(This story is part of the cover package in the September issue of MJBizMagazine.)
In the months before Ulysses Youngblood opened the doors to his dispensary, Major Bloom, in August 2021, passersby in the lower-income neighborhood in Worcester, Massachusetts, where the store is located, would stop him in the street and say, “I’m not paying $20 for a pre-roll.”
“These are real people. They’re thinking about their pocketbooks,” Youngblood recalled. And if Major Bloom didn’t offer quality products at low prices, those people would continue to patronize the illicit market and his store wouldn’t survive.
But Youngblood’s strategy focused on the most devoted flower consumers, whom he tries to provide nearly 20 popular and unique strains at prices that can compete against the illicit market.
“It’s being very intentional about the target market, and we consider our target market legacy users. When we have a really good, economical flower menu, it draws in people who really like weed,” Youngblood said. He added that his store often has 10 flower strains priced at $25-$30 per eighth-ounce, while competitors might have only one or two strains at that price. “We have so many of those SKUs that people are compelled to spend money with us.”
Although Youngblood received the 12th and final license in Worcester, located in what is arguably Massachusetts’ most saturated county for marijuana retail, his sales have increased month over month, and he believes there is enough business for his company to thrive, not just survive.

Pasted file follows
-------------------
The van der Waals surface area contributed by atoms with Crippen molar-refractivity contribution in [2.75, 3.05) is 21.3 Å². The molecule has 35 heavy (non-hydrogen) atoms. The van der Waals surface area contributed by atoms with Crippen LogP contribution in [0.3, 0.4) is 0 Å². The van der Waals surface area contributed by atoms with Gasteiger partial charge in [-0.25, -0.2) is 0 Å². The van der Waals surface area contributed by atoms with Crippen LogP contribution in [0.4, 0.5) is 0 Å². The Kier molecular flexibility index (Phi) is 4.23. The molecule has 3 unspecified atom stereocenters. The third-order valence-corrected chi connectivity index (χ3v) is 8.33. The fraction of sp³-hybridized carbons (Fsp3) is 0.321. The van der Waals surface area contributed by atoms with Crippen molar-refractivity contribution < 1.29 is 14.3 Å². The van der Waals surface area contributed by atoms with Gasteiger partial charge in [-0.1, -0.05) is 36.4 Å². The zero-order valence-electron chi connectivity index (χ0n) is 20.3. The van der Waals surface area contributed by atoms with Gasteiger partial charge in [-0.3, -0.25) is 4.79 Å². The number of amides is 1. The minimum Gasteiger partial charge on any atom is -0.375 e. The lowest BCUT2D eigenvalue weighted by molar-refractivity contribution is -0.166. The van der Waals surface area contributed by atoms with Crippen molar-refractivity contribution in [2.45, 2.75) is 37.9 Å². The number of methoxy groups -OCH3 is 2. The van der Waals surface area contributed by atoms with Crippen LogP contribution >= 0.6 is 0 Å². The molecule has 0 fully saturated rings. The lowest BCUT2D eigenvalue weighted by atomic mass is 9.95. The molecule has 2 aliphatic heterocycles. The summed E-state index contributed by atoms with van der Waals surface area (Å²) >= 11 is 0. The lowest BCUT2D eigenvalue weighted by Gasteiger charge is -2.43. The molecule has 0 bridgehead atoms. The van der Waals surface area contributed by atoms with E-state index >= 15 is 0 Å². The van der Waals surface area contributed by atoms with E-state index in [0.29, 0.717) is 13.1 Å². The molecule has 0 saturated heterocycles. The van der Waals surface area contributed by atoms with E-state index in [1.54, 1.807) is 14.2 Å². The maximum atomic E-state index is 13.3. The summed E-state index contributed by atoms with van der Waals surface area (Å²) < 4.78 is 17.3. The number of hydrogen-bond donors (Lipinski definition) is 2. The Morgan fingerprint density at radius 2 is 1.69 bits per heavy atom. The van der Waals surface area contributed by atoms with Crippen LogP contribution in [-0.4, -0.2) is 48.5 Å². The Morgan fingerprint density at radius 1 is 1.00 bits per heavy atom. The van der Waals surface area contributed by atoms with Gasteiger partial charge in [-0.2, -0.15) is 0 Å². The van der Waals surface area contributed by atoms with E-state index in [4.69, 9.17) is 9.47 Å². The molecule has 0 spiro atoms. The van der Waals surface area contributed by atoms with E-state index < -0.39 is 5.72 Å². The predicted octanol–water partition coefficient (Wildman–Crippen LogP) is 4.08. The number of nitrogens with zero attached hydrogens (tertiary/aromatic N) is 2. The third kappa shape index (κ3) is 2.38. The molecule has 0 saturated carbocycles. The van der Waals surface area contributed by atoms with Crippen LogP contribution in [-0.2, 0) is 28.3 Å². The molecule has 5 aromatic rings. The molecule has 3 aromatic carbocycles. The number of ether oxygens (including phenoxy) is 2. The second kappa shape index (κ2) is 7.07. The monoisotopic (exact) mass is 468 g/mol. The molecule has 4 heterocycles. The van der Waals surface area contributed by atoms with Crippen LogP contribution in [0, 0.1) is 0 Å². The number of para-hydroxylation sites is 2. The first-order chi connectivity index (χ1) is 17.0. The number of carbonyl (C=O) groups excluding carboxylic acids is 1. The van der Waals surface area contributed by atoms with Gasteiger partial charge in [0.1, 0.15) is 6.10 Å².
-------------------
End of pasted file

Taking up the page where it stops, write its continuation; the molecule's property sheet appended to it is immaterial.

“There is enough space for different players,” Youngblood said. “We all have our own niche.”
Tricks of the trade
Smart pricing, product variety and quality as well as finding ways to distinguish your operation are among the keys to small-business success.
Achieving those goals can be challenging in regulated cannabis markets, where small businesses compete not only against the illicit market but also marijuana multistate operators (MSOs) that can absorb losses for longer and leverage economies of scale.
“It’s tough to compete in a limited-license market like Maryland,” said Hope Wiseman, founder and CEO of Mary & Main dispensary in Prince Georges County, Maryland.
“There are vertically integrated competitors who have the best margins. They can capitalize on economies of scale and having more resources. A lot of MSOs can play loss leader. They can do poorly or take losses in Maryland but make up for it in more active states.”
That’s not to say that small business owners should give up and shut down. In the following pages, we share tips and strategies that small-business owners can use to reach profitability and even prosperity.